Updated: Oct 14, 2020
This is a pre-publication draft of my review of Jacqueline Wolf’s Cesarean Section: An American History of Risk, Technology, and Consequence, published in ISIS, v. 111 n. 2, 2020.
Jacqueline H. Wolf. Cesarean Section: An American History of Risk, Technology, and Consequence. 320 pp., notes, bibl., index. Baltimore: Johns Hopkins University Press, 2018. $49.95 (cloth), ISBN 9781421425528.
In Cesarean Section: An American History of Risk, Technology, and Consequence, Jacqueline Wolf investigates a vexing long-term trend with profound health and economic consequences: the explosion in the rate of cesarean section, from a rare and desperate surgery in the nineteenth century, to an occasional necessity making up a few percent of births in the mid-twentieth century, to the method of delivery for nearly a third of American babies in the twenty-first century. Understanding this history is crucial to addressing the future of birth in America, not only to understand how we got to a rate of operative delivery that clearly hurts more than it helps, but also to understand why, even once there is widespread agreement that the cesarean section rate is far too high, it will take strategic, concerted, and long-term effort to bring it down.
Wolf begins her investigation in the nineteenth century, when a cesarean was a last-ditch and often deadly effort to save a mother when her anatomy was so constricted that a baby could not be delivered even by the extreme measure of dismembering it to remove it in parts. Surgeries were disproportionately performed on enslaved women, and the mortality rate was approximately 50 percent. Surgical innovations of the late nineteenth century, including aseptic technique and anesthesia, allowed cesarean sections to be a deliberate rather than a desperate measure, but physicians remained cautious well into the twentieth century. Even those who advocated for relatively more interventionist birth practices prided themselves on their very low cesarean rates.
In the first decades of the twentieth century, obstetricians began to treat the fetus as a full-fledged second patient at a birth, increasingly balancing the risk to the birthing woman against the survival of her child. Those decades also saw the beginning of routine prenatal care, including taking pelvic measurements that doctors (incorrectly) believed could predict whether a woman would be able to expel her baby.
Innovations from outside obstetrics – antibiotics and blood transfusion – made all births, including by cesarean, significantly safer in mid-century. Physicians and the public, their faith in modern medicine and technology stoked by these successes, pursued a range of statistical, technological, and medical tools to normalize birth. From the Friedman curve to the Apgar score to the electronic fetal monitor, these tools seemed to offer the possibility of making birth safe by standardizing it to a set of timeframes, processes, and procedures. As it turned out, though, creating predictable births did not necessarily create safer births. Americans often equate control with safety, but highly medicalized and technologized births in which surgery is normalized are not, in fact, safer on average than a model of birth that allows for unpredictability of process.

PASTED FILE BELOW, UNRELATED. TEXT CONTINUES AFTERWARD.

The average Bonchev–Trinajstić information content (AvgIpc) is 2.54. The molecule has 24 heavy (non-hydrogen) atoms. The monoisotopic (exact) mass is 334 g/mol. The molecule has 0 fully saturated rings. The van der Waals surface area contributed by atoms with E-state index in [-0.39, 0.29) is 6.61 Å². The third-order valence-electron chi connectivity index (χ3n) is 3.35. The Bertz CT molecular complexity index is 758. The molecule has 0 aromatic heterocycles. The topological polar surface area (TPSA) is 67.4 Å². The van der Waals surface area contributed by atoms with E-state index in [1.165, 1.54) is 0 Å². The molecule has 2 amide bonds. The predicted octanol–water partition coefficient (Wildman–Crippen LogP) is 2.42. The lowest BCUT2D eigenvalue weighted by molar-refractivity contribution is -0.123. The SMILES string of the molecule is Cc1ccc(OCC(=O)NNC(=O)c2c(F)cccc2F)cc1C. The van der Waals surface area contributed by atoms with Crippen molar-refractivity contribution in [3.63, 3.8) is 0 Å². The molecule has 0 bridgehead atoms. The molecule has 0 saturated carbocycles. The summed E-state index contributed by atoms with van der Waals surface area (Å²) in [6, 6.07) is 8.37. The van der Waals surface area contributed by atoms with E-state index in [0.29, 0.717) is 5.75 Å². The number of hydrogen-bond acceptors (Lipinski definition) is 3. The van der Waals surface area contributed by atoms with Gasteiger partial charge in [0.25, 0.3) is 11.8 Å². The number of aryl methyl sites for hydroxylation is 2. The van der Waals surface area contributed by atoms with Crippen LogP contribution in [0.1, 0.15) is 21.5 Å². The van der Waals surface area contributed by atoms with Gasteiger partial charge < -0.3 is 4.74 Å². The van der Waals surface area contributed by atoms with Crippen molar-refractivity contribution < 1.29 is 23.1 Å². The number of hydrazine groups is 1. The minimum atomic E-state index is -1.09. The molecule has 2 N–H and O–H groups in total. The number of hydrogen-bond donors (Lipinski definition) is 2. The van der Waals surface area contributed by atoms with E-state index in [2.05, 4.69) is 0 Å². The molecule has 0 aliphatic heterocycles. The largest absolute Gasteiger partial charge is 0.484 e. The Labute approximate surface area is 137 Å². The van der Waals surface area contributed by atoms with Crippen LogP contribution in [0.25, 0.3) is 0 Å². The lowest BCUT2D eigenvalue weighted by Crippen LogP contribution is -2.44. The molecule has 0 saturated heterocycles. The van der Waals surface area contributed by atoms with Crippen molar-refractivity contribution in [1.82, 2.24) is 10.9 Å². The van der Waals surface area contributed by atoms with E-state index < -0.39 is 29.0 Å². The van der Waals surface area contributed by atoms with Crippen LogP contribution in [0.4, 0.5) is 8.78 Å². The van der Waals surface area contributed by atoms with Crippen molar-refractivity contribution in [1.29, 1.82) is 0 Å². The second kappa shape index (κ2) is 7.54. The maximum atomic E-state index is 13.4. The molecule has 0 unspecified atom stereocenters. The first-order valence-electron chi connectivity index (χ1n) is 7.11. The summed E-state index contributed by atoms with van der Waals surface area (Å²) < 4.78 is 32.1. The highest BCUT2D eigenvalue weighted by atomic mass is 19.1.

Wolf interviewed a number of obstetricians as well as women who shared their birth stories, creating a unique and valuable set of sources for this history. Contributing to previous studies of experiences of birth, Wolf persuasively documents a fundamental shift in women’s attitude toward birth in the late twentieth and early twenty-first century, to an acceptance of a culture of risk and a fatalistic assumption that cesarean sections are common and likely to be necessary. Obstetricians’ narratives reveal that many practitioners were uncomfortable with the changes in standard practice concerning cesarean delivery, but found it hard to resist pressures from employers, insurers, and younger colleagues who took a high cesarean rate for granted. These interviews both validate Wolf’s archival findings and give the reader a powerful sense of how difficult it was for an individual practitioner to buck the trend. The balance of these narratives tilts strongly toward physicians who are critical of today’s high cesarean rate; if in follow-up research Wolf were able to collect the voices of those who were enthusiastic about cesareans, it would surely reveal additional fascinating insights.
Wolf’s explication of the tangled web of economic, social, and physical structures that shape and constrain medical practice; perverse incentives to overtreat; and deskilling of physicians in alternatives to cesarean section persuasively and depressingly demonstrate why it has been so difficult to reduce cesarean section rates even once broad agreement was established that rates of the surgery are far too high. Wolf briefly offers some possibilities for reform, including the employment of midwives for routine births. The midwifery model of birth, which largely serves as an alternative to the culture of risk in its entirety, stands out as an appealing option.
Cesarean Section is a deeply researched, meticulously argued, and highly readable investigation of the problematic consequences of our culture of risk for the American way of birth. More broadly, it holds important lessons for all of the many areas of life that are touched by our culture of risk and our tendency to equate predictability and control with safety and the possibility of perfection.